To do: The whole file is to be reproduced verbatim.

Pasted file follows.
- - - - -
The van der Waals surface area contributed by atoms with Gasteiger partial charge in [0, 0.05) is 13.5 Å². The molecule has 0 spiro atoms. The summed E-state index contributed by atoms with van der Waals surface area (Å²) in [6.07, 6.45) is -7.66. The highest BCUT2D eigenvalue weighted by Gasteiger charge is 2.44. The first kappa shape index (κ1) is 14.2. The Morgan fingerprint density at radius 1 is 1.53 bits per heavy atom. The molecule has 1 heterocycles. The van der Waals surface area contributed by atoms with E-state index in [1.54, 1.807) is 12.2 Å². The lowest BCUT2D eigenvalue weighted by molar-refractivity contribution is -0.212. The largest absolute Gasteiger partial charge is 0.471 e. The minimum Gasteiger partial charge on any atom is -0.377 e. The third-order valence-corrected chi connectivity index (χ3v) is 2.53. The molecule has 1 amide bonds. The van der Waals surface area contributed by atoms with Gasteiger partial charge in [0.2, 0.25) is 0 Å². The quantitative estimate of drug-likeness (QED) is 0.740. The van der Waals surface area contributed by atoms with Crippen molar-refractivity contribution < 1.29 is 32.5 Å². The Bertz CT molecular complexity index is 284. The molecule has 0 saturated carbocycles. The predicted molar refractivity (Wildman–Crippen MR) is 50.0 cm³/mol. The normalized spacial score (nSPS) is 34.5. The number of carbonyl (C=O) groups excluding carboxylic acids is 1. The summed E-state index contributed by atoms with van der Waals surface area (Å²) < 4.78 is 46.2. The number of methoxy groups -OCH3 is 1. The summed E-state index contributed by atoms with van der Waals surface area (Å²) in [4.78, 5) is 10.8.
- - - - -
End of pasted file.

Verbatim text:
The van der Waals surface area contributed by atoms with Gasteiger partial charge in [0, 0.05) is 13.5 Å². The molecule has 0 spiro atoms. The summed E-state index contributed by atoms with van der Waals surface area (Å²) in [6.07, 6.45) is -7.66. The highest BCUT2D eigenvalue weighted by Gasteiger charge is 2.44. The first kappa shape index (κ1) is 14.2. The Morgan fingerprint density at radius 1 is 1.53 bits per heavy atom. The molecule has 1 heterocycles. The van der Waals surface area contributed by atoms with E-state index in [1.54, 1.807) is 12.2 Å². The lowest BCUT2D eigenvalue weighted by molar-refractivity contribution is -0.212. The largest absolute Gasteiger partial charge is 0.471 e. The minimum Gasteiger partial charge on any atom is -0.377 e. The third-order valence-corrected chi connectivity index (χ3v) is 2.53. The molecule has 1 amide bonds. The van der Waals surface area contributed by atoms with Gasteiger partial charge in [0.2, 0.25) is 0 Å². The quantitative estimate of drug-likeness (QED) is 0.740. The van der Waals surface area contributed by atoms with Crippen molar-refractivity contribution < 1.29 is 32.5 Å². The Bertz CT molecular complexity index is 284. The molecule has 0 saturated carbocycles. The predicted molar refractivity (Wildman–Crippen MR) is 50.0 cm³/mol. The normalized spacial score (nSPS) is 34.5. The number of carbonyl (C=O) groups excluding carboxylic acids is 1. The summed E-state index contributed by atoms with van der Waals surface area (Å²) < 4.78 is 46.2. The number of methoxy groups -OCH3 is 1. The summed E-state index contributed by atoms with van der Waals surface area (Å²) in [4.78, 5) is 10.8.